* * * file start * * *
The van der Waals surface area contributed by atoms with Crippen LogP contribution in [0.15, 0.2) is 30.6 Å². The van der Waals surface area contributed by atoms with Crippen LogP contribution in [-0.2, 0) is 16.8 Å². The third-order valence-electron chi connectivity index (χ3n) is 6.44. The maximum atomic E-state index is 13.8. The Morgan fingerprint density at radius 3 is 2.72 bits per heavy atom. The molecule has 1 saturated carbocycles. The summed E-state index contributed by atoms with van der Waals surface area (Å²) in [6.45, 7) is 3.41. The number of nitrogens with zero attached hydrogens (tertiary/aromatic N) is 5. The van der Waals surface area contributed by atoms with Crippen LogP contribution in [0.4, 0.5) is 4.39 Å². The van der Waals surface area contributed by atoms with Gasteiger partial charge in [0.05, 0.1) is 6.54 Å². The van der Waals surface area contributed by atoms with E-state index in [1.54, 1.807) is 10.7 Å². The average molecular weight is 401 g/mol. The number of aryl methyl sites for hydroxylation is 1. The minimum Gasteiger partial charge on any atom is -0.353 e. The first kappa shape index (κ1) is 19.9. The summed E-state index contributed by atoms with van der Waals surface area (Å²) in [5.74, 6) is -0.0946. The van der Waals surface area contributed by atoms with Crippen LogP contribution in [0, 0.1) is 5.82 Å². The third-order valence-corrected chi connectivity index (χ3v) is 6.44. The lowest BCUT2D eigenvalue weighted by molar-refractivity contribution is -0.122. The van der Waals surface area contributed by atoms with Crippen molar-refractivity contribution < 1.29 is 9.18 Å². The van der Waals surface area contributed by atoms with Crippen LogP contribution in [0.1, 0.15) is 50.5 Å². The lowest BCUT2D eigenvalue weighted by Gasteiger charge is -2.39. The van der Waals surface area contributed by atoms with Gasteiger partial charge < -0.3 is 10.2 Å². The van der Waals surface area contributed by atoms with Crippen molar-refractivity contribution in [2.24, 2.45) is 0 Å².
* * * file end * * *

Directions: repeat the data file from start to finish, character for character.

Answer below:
The van der Waals surface area contributed by atoms with Crippen LogP contribution in [0.15, 0.2) is 30.6 Å². The van der Waals surface area contributed by atoms with Crippen LogP contribution in [-0.2, 0) is 16.8 Å². The third-order valence-electron chi connectivity index (χ3n) is 6.44. The maximum atomic E-state index is 13.8. The Morgan fingerprint density at radius 3 is 2.72 bits per heavy atom. The molecule has 1 saturated carbocycles. The summed E-state index contributed by atoms with van der Waals surface area (Å²) in [6.45, 7) is 3.41. The number of nitrogens with zero attached hydrogens (tertiary/aromatic N) is 5. The van der Waals surface area contributed by atoms with Crippen LogP contribution in [0.4, 0.5) is 4.39 Å². The van der Waals surface area contributed by atoms with Gasteiger partial charge in [0.05, 0.1) is 6.54 Å². The van der Waals surface area contributed by atoms with E-state index in [1.54, 1.807) is 10.7 Å². The average molecular weight is 401 g/mol. The number of aryl methyl sites for hydroxylation is 1. The minimum Gasteiger partial charge on any atom is -0.353 e. The first kappa shape index (κ1) is 19.9. The summed E-state index contributed by atoms with van der Waals surface area (Å²) in [5.74, 6) is -0.0946. The van der Waals surface area contributed by atoms with Crippen LogP contribution in [0, 0.1) is 5.82 Å². The third-order valence-corrected chi connectivity index (χ3v) is 6.44. The lowest BCUT2D eigenvalue weighted by molar-refractivity contribution is -0.122. The van der Waals surface area contributed by atoms with Crippen molar-refractivity contribution < 1.29 is 9.18 Å². The van der Waals surface area contributed by atoms with Crippen LogP contribution in [0.1, 0.15) is 50.5 Å². The lowest BCUT2D eigenvalue weighted by Gasteiger charge is -2.39. The van der Waals surface area contributed by atoms with Gasteiger partial charge < -0.3 is 10.2 Å². The van der Waals surface area contributed by atoms with Crippen molar-refractivity contribution in [2.24, 2.45) is 0 Å².